The effects can vary based on the species of those enslaved, as well. Since, in the course of a game, you may conquer alien races, there are types of ethics which favor slavery so long as you’re only enslaving aliens. And due to the way conquered aliens respond to being under a new empire, enslaving them is often the only way to control them. Combined with the purge and resettlement mechanics, a player with no scruples can systematically enslave, ethnically cleanse, and genocide his own people, troublesome aliens, or both.
Such possibilities are not unusual in other games developed by Paradox Interactive. One could chalk it up to a dark sense of humor. But the fact remains that these mechanics, combined with the right empire setup, can be extremely powerful and give you an advantage over your opponents. Imagine: a racist, genocidal regime with rampant slavery might have a significant economic and military edge over a freedom-loving federation, and that federation will only grow more and more disgusted with their slaving neighbors, even to the point of going to war with them.
It’s here that we see a plausible downfall for slave-oriented empires: powerful neighbors who won’t tolerate the practice. Currently, it is not possible for slaves to revolt, nor to be influenced to revolt, but it would be an intriguing twist if that became possible. As it is, strategically enslaving, resettling, and purging doesn’t come with terribly serious consequences so long as you’ve chosen compatible ethics. Is such a gameplay style thus endorsing slavery and genocide? I wouldn’t go that far. But the way such mechanics are employed in games imparts value judgments–mechanics are not neutral. To what extent slavery helps or harms a video game empire is, whether it means to or not, communicating an opinion about slavery. Purges are perhaps even more troubling, given that their happiness penalties can be kept low-to-nonexistent, and xenophobic empires can annihilate aliens with impunity.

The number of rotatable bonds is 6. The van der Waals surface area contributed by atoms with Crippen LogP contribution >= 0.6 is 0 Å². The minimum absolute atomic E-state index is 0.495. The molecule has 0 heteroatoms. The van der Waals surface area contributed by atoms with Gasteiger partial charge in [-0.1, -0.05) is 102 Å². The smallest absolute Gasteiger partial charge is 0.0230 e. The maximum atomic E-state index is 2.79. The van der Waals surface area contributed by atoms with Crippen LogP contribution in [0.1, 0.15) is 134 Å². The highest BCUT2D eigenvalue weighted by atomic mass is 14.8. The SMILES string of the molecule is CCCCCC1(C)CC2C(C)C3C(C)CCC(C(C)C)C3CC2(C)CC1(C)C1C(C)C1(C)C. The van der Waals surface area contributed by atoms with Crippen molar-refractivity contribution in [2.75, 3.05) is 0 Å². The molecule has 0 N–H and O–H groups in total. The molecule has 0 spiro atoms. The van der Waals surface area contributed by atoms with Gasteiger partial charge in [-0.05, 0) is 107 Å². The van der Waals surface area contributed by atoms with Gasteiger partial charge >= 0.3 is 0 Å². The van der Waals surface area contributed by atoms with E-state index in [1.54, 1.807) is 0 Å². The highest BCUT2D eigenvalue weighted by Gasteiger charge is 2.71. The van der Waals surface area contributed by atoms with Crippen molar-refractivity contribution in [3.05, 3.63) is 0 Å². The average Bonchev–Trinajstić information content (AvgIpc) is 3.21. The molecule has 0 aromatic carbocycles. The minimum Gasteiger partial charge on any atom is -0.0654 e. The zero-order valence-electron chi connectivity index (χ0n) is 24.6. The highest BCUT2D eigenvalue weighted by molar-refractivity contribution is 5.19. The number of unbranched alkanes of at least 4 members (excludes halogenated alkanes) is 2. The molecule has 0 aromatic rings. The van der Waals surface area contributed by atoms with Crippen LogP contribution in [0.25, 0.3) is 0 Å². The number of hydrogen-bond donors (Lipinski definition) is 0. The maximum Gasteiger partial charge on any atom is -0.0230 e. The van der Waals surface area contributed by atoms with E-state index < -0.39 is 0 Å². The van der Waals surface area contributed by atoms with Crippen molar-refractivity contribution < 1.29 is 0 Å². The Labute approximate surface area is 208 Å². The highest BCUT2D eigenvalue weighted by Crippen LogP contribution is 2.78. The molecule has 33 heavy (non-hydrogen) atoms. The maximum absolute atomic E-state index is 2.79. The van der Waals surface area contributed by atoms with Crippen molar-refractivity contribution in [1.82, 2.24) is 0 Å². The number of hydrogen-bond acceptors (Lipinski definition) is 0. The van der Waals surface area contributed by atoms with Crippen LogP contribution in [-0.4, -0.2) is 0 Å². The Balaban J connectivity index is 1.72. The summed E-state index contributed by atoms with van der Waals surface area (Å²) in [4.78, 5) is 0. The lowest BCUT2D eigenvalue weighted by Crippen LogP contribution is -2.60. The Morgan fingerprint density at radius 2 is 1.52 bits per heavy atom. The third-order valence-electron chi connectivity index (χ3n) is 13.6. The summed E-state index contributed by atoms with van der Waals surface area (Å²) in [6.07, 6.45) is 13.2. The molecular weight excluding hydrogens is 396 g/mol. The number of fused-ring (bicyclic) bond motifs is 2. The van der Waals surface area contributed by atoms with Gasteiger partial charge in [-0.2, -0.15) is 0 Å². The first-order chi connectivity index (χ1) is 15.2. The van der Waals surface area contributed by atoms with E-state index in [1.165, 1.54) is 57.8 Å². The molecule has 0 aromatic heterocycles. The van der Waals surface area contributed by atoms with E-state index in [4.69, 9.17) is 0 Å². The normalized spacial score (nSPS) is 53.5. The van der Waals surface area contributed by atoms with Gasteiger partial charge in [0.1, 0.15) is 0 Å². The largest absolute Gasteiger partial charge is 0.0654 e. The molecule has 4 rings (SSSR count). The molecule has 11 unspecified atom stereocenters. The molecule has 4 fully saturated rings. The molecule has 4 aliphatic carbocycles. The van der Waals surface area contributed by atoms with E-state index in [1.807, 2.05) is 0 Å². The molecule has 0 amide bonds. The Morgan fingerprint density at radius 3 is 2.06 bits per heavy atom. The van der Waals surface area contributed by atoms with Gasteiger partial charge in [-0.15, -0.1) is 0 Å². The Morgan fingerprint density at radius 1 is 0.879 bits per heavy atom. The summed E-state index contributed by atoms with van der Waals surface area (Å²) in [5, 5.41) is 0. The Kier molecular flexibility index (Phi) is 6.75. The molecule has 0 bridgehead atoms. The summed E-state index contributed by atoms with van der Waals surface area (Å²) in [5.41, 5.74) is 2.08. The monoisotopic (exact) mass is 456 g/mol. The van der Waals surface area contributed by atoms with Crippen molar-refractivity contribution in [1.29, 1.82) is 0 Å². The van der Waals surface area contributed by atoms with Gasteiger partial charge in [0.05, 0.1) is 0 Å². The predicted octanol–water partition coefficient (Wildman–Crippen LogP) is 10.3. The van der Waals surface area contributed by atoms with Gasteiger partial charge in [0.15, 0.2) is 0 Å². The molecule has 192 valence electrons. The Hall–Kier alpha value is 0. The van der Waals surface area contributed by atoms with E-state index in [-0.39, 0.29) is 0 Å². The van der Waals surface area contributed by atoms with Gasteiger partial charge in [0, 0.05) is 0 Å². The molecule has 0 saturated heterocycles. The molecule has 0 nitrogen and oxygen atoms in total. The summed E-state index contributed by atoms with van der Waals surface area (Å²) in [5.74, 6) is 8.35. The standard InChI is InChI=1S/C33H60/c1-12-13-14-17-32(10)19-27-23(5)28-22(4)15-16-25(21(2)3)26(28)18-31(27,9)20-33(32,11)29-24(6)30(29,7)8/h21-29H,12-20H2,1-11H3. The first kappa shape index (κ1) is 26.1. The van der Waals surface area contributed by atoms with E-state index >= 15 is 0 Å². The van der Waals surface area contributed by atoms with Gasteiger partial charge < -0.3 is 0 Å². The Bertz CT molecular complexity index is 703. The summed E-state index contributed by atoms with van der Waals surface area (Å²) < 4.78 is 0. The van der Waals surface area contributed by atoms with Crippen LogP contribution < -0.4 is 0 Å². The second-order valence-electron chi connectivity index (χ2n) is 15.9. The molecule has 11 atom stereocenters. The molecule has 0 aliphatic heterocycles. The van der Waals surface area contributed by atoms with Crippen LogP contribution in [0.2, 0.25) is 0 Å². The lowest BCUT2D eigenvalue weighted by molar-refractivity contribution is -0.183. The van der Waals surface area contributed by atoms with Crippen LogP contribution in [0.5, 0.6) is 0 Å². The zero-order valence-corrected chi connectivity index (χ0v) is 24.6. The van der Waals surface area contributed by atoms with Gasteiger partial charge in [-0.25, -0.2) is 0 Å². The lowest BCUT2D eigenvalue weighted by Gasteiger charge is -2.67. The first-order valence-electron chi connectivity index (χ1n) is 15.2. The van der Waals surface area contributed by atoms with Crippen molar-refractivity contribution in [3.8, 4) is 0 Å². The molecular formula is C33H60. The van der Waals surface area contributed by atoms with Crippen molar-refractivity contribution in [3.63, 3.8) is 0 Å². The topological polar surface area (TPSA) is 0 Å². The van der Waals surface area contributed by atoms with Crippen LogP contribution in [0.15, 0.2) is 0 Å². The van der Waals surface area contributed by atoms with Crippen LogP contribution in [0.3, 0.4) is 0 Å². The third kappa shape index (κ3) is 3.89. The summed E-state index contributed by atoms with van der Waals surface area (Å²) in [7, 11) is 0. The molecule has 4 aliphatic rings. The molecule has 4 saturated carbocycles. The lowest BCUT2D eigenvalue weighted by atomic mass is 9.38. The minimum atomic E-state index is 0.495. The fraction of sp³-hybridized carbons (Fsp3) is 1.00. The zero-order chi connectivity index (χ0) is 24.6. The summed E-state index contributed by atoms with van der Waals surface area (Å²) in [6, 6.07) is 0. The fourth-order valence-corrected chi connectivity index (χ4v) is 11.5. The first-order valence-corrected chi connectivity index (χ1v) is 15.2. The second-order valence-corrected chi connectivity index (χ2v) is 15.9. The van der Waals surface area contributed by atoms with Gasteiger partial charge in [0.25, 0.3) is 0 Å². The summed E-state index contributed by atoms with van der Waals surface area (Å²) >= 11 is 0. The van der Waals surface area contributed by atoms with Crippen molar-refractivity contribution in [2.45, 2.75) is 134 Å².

Viewed through a serious lens, Stellaris presents anything but a utopian, progressive view of the future. It is decidedly dystopian, in the way populations are abstracted and controlled like mindless automatons, enslaved, moved to other planets, or killed at will. Despite the different government types, gameplay doesn’t vary tremendously between them–in each, the player is essentially a dictator who controls the fates of everyone in his domain. The myriad ethics and traits merely help make the game more (or less) amenable to the player’s intentions. Looking at the genre more broadly, 4X space games tend to share a similarly cynical view of a spacefaring future. Citizens in interstellar empires come across as little more than mindless drones, employed in the service of one goal: expanding their ruler’s empire. To stand still is to risk extermination, so the only option is to grow and conquer before someone else conquers you. Included in this recipe are devastating weapons, technologies with the power to raze or even destroy planets. Realistically, these scenarios are unbelievably horrific–it’s hard to imagine a worse fate for the human race apart from being extinct.
Fortunately, this is just a video game, and Space Hitler is safely confined to a save file. I just hope that, should humanity ever reach for the stars, our future is a bit more Star Trek and a bit less Stellaris. (Still gonna play it, though.)